Using guitar effects pedals with other instruments

We guitarists have a long tradition of changing the inherent tone of the electric guitar by experimenting, inventing and developing new tones and timbres through effects. Specifically, effect pedals. I believe our continued open-mindedness has kept our instrument relevant over the decades and proven what a limitless musical chameleon it is.

There is also a parallel, almost as long tradition of using guitar pedals unintentionally in other musical mediums. This time, in honor of our pedal number, I’m going to show you how to set up and use your existing pedals on other audio sources besides your guitar. Before we get too far into the woods and try to connect our pedals to and from our audio interface, I want to briefly touch on two topics – “levels” and “balanced/unbalanced signal cables” – that are important to understand, so you’ll get the best results.

Ranked from weakest to strongest, there are four types of signal levels in the audio world: mic, instrument, line, and speaker level.

Microphone level is the signal voltage generated by a microphone and is so low that it requires the use of a preamplifier (preamp) to bring it up to line level.

Instrument level is the inherent signal output level (impedance varies) emitted by an instrument, such as electric guitar or bass. It also requires a preamp to bring it up to line level.

Line level is the highest of the three levels but still requires a preamp and comes in two varieties: consumer (-10dBV) and professional (+4dBu). The latter is what your audio interface will amplify everything before sending the signal to your monitor speakers.

Speaker level comes after all signals (one of the previous three) are collectively amplified to line level and are then (post-amplified) output to your monitors. Due to the relatively high voltage, that’s why we use dedicated speaker cables and not instrument cables to connect your interface output to your monitors.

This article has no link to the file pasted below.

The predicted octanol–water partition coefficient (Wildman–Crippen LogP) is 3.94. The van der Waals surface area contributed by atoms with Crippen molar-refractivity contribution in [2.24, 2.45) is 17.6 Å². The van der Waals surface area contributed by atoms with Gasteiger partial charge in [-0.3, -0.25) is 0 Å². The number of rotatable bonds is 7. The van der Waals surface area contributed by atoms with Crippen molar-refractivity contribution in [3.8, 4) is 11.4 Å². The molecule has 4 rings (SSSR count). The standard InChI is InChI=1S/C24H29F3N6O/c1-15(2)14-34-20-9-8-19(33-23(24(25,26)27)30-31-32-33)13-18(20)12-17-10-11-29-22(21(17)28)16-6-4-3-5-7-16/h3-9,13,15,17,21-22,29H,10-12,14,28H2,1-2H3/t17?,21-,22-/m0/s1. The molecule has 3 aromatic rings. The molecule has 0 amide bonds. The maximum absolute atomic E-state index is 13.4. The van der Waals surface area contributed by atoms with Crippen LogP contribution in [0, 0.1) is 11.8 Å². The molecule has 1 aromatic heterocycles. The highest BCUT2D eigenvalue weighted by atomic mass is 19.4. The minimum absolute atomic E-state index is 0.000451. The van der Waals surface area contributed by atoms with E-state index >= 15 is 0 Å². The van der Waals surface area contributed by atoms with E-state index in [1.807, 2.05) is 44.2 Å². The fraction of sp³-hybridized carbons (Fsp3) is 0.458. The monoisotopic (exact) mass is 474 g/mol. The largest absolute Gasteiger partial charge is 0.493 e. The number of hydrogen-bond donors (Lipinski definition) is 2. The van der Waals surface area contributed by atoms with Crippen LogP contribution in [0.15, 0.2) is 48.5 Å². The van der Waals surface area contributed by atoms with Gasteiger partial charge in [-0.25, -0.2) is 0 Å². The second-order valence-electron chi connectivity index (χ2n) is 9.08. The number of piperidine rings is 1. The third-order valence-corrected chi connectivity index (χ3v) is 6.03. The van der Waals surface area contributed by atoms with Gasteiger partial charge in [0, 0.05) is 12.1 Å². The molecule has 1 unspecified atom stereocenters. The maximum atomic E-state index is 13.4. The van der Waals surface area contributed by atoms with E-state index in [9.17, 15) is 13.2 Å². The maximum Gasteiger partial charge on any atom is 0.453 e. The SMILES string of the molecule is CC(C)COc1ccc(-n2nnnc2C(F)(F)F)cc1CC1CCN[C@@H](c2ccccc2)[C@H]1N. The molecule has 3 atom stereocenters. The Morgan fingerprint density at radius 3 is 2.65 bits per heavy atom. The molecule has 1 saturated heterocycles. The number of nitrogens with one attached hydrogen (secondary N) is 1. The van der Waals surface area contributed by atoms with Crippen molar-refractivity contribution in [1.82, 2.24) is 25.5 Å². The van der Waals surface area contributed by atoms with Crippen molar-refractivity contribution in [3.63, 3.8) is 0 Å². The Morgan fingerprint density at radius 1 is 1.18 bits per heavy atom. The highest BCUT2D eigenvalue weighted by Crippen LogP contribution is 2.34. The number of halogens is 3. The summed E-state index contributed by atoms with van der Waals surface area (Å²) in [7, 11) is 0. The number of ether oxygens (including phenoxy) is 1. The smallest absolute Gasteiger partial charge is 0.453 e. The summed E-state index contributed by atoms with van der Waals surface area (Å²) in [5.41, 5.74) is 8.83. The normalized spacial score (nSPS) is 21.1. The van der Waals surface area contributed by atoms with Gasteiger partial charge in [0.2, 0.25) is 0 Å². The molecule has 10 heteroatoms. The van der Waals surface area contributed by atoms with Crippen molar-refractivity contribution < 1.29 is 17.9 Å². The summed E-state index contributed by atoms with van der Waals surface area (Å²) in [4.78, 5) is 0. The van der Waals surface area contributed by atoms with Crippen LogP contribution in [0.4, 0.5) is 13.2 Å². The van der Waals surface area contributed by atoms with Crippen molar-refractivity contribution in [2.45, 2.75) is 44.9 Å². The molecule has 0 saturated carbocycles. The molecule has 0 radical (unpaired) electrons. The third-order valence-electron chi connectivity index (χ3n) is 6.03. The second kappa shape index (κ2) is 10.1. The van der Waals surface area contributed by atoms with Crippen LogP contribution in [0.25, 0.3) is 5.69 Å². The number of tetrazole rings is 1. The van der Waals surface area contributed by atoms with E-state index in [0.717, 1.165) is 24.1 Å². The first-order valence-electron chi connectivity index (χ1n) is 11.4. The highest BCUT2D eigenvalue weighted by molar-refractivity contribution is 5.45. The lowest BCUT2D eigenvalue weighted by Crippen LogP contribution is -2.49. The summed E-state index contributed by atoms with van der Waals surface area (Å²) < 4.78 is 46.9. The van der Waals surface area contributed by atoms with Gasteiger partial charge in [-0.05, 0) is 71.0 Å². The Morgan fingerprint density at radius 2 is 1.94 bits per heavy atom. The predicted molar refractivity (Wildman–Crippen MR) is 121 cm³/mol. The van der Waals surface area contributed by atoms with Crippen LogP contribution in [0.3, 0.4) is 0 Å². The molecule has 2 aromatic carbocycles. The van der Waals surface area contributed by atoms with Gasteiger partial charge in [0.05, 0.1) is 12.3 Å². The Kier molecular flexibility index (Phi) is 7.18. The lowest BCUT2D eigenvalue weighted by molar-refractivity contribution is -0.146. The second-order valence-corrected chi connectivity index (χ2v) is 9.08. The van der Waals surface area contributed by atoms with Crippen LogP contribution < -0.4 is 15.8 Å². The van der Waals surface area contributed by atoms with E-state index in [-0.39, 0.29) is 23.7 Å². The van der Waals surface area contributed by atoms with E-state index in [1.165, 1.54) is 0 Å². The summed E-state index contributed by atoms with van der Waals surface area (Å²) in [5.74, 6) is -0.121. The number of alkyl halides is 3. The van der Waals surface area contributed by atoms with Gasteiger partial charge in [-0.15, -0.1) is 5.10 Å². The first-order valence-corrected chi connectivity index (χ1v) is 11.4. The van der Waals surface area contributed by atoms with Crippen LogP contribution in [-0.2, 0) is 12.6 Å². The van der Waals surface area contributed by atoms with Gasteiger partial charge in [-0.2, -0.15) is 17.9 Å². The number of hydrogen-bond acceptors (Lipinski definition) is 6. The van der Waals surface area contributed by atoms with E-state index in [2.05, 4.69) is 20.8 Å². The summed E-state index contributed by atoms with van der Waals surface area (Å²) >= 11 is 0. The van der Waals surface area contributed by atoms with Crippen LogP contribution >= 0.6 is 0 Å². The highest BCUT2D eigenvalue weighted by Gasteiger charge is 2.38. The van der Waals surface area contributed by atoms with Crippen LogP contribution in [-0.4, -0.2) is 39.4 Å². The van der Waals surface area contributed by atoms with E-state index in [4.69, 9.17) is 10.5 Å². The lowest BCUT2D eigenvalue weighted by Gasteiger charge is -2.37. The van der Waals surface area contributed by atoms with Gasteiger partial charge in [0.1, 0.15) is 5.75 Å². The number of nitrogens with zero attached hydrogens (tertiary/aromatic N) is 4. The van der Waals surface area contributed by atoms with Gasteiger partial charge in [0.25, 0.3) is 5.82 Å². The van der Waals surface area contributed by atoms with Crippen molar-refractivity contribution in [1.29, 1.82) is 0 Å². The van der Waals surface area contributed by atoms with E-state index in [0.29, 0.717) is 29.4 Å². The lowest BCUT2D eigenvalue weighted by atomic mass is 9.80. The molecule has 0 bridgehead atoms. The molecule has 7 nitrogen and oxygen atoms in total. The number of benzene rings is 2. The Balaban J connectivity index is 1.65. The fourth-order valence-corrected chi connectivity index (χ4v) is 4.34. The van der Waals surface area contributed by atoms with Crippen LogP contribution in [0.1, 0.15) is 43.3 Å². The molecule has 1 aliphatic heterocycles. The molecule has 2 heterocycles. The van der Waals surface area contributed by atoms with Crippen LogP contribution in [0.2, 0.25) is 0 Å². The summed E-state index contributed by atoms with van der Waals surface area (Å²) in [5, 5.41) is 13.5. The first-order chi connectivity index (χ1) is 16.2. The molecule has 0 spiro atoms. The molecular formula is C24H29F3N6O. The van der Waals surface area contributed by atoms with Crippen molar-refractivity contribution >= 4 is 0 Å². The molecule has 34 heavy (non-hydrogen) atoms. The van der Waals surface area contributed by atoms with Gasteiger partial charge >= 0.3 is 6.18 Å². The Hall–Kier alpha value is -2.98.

Now let me quickly define the difference between balanced and unbalanced signal cables.

Fig. 1

• Unbalanced signal cables: The two most common are our standard high impedance 1/4″ TS instrument cables (tip, sleeve) and our RCA cables [Fig.1].

Figure 2

• Balanced cables: The two most common are XLR cables and 1/4″ TRS cables. [Fig. 2].

Using this knowledge, we can start making musical mayhem and connecting our pedals.

Step 1: Connect a balanced XLR or 6.35 mm TRS cable between a line output of your audio interface and the input of your reamplification box. I highly recommend the Radial EXTC Effects Reamper Class A guitar effects router ($329), which additionally offers the possibility of combining two different effects loops. The reason why one needs a reamp box ( there are many on the market) is that it will convert the balanced, line level output from your audio interface to a unbalanced, instrument levelsignal that guitar pedals are designed to accept. A good re-amplification box can also match the impedance of your particular instrument for even better signal fidelity.

2nd step: Connect a standard 1/4″ instrument cable from the reamp box output to your pedal(s).

Figure 3

Step 3: Connect another 1/4″ instrument cable from your last pedal output to your guitar amp and record your new tracks through your guitar amp, or plug it into a regular DI box (which will convert the signal back to a balanced signal, line-level stage) and take this output to the input of your audio interface If you have the Radial EXTC Effects reamper, you can do all of this in one box [Fig. 3]!

Once this is set up, you can start sending any track from your DAW/audio interface to all your pedals and go crazy! Drench your voice in distorted, off-kilter reverb. Flanger your synths and add a delayed chorus. Or a little mash up your drum tracks.

What I particularly like to do is play around with the feedback amounts and delay times of various delay pedals while I’m recording and get all those offbeat pings and pongs by adjusting those values ​​on the fly . You can also consider adding distortion and harmonies to a vocal over key words or phrases in your song. Your imagination is the only limit!

Finally, I encourage you to message me at [email protected] if you have any questions and requests for future topics to cover. Until next time, namaste!

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